Yeah, I think a lot of test pilots do that. Being a test pilot’s fun, you get to test new things and sometimes fly new airplanes—not in my case; well, I flew the F-18 as a test pilot, the A-6, the A-6B Prowler, but these were airplanes that were already in the fleet. Occasionally, some test pilots get to fly brand new airplanes, but we get to test new weapon systems and modifications to airplanes, and the space shuttle, after STS-134 only has 134 flights so, when you look at the number of flights going, it’s still more or less in a test program even though we’ve been flying it for nearly 30 years now. So it’s like the ultimate test pilot job.
Well, this ultimate test pilot job is a job that we know has its elements of danger to it, like some of the other jobs you’ve had, but an element that most people don’t have in their jobs. Mark, what is it that you feel we get as a result of flying people in space that makes it worth taking that risk?
I think people need to evaluate the risk and the reward. For something’s that really dangerous there’s got to be a pretty big impact, and not only to me personally, like in the case of me flying the space shuttle; I look at what’s the impact to the country—I mean, what does the country get out of having the space shuttle and flying people in space, and I think it’s pretty significant. Our space program, over the last 30 years has resulted in incredible advancements, for industry in the United States and for the economy. I mean NASA’s invented technologies that are used every day. I mean, the fact that computers don’t fill up an entire room right now has a lot to do with the fact that we needed to miniaturize computer systems to be able to get the LEM [Lunar Excursion Module] onto the surface of the moon and then back off with very small, lightweight computers. Things like computational fluid dynamics: when we were designing the space shuttle, it’s a winged vehicle, it flies into the atmosphere at Mach 25, we didn’t have wind tunnels to do that; prior to that, for any tests of any kind of airplane wing we just stick it in a wind tunnel; well, there aren’t wind tunnels that are designed to be able to get you data at Mach 25, so we had to do it on very high-speed computers. Well, CFD, computational fluid dynamics, is now used to design anything that has flow over it, I mean, cars, pipes, surfboards, skateboards, just, bicycles, I think is like a $3 billion dollar industry, so we got that just because we decided we wanted to fly this winged vehicle into space.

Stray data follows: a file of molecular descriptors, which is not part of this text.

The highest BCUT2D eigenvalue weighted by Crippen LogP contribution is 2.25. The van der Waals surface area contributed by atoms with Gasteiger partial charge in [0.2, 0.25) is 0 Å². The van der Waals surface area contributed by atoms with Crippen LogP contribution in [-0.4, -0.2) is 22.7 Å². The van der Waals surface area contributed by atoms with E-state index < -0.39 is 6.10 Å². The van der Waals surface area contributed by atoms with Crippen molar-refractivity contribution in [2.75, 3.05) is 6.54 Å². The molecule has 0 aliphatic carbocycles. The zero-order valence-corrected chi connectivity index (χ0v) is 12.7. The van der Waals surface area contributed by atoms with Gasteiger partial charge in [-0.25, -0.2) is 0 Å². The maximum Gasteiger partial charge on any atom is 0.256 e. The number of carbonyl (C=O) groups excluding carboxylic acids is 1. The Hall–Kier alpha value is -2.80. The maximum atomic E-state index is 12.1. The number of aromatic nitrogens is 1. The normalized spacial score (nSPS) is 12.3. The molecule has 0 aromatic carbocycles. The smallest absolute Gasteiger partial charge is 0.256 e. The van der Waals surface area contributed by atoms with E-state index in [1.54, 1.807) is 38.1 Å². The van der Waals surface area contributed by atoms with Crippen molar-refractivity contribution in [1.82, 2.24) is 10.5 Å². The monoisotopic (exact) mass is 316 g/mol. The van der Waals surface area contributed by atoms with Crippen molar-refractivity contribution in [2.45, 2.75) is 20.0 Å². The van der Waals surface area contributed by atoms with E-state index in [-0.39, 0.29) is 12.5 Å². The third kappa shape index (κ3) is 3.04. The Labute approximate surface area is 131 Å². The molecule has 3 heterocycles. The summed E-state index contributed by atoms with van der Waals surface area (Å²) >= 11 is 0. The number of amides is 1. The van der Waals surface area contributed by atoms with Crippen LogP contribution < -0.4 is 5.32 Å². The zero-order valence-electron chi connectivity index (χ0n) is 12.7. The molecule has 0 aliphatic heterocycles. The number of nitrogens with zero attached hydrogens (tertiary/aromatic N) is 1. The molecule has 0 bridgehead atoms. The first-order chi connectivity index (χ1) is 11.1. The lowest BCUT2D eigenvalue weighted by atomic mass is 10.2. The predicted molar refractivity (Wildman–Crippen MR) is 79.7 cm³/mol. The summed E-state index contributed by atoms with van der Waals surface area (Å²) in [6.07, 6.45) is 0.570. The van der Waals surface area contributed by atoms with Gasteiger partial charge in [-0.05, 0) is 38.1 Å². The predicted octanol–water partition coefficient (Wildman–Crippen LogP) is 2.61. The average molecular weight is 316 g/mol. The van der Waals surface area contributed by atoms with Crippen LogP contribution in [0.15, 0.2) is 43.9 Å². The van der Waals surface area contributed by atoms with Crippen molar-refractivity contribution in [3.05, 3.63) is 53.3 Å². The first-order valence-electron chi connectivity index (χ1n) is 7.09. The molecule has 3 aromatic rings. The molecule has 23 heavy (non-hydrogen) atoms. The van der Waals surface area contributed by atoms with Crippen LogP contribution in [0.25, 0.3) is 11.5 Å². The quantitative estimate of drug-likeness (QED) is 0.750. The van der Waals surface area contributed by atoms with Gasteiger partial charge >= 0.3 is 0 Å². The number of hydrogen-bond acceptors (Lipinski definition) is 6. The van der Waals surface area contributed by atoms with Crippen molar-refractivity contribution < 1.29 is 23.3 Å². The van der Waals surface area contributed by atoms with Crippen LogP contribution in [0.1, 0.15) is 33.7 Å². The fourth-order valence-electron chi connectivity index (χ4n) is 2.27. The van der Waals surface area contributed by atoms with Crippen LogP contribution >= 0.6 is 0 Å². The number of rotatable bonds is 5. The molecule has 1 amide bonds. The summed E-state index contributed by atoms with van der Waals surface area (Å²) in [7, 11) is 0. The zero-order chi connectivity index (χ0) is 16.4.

Mark, you’re a member of the shuttle mission STS-134 crew. Summarize the overall goals of that mission for us and tell me what your job is.
Well, I’m the commander of STS-134. We’ve got a whole list of mission objectives, probably 30 things on the list, but the big objective is to get the Alpha Magnetic Spectrometer installed on the outside of the space station. It’s the premier physics experiment; it’s probably the most expensive thing ever flown by the space shuttle. We also have a pallet of external spares called ELC-3 [EXPRESS Logistics Carrier] that has some spare parts. We’re going to do four spacewalks with really critical ISS assembly/maintenance tasks during the mission, and then a host of other things, primarily cargo transfer is a big part of it, and then we have an objective called the STORRM [Sensor Test for Orion Relative Navigation Risk Mitigation] DTO [Detailed Test Objective], which is a sensor for follow-on spacecraft.
It’s a nice variety to keep you from getting bored.
Now, almost everybody on your crew has been to the space station before; in fact, two of them have done long-duration missions there. Has that benefited your crew as you’ve been training, preparing for this flight?
Absolutely. This is the first time I’ve had a long-duration crew member as one of my shuttle crew members, and typically, on previous flights, where space station flow you always have all these questions about station, where stuff is located, how the station crew would do something, what they would think, and normally you have to go and, spend some time and track down that answer, but in our case, with Greg Chamitoff and Mike Fincke, two long-duration crew members, I don’t have to go very far for the answer. It’s just been pretty convenient for me.